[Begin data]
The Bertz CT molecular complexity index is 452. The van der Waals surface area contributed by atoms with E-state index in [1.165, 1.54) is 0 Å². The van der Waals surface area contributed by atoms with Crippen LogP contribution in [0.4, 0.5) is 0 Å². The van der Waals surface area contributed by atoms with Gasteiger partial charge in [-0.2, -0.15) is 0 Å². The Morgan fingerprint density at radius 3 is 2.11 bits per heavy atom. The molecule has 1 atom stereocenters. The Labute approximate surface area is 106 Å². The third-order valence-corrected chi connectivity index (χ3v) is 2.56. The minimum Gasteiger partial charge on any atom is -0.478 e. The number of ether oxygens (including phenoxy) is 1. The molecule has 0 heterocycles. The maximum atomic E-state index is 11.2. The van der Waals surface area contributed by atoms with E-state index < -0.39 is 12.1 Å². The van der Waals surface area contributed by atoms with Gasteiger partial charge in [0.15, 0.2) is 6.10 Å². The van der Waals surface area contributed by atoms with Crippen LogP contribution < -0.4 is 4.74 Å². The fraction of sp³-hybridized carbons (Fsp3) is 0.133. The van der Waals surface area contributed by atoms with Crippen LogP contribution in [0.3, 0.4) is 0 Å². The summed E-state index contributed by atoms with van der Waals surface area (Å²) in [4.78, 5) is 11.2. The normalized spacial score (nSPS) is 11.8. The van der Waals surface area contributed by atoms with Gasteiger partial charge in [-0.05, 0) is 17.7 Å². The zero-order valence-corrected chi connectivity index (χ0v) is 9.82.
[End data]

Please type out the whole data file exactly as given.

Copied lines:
The Bertz CT molecular complexity index is 452. The van der Waals surface area contributed by atoms with E-state index in [1.165, 1.54) is 0 Å². The van der Waals surface area contributed by atoms with Crippen LogP contribution in [0.4, 0.5) is 0 Å². The van der Waals surface area contributed by atoms with Gasteiger partial charge in [-0.2, -0.15) is 0 Å². The Morgan fingerprint density at radius 3 is 2.11 bits per heavy atom. The molecule has 1 atom stereocenters. The Labute approximate surface area is 106 Å². The third-order valence-corrected chi connectivity index (χ3v) is 2.56. The minimum Gasteiger partial charge on any atom is -0.478 e. The number of ether oxygens (including phenoxy) is 1. The molecule has 0 heterocycles. The maximum atomic E-state index is 11.2. The van der Waals surface area contributed by atoms with E-state index < -0.39 is 12.1 Å². The van der Waals surface area contributed by atoms with Gasteiger partial charge in [0.15, 0.2) is 6.10 Å². The van der Waals surface area contributed by atoms with Crippen LogP contribution < -0.4 is 4.74 Å². The fraction of sp³-hybridized carbons (Fsp3) is 0.133. The van der Waals surface area contributed by atoms with Crippen LogP contribution in [0.3, 0.4) is 0 Å². The summed E-state index contributed by atoms with van der Waals surface area (Å²) in [4.78, 5) is 11.2. The normalized spacial score (nSPS) is 11.8. The van der Waals surface area contributed by atoms with Gasteiger partial charge in [-0.05, 0) is 17.7 Å². The zero-order valence-corrected chi connectivity index (χ0v) is 9.82.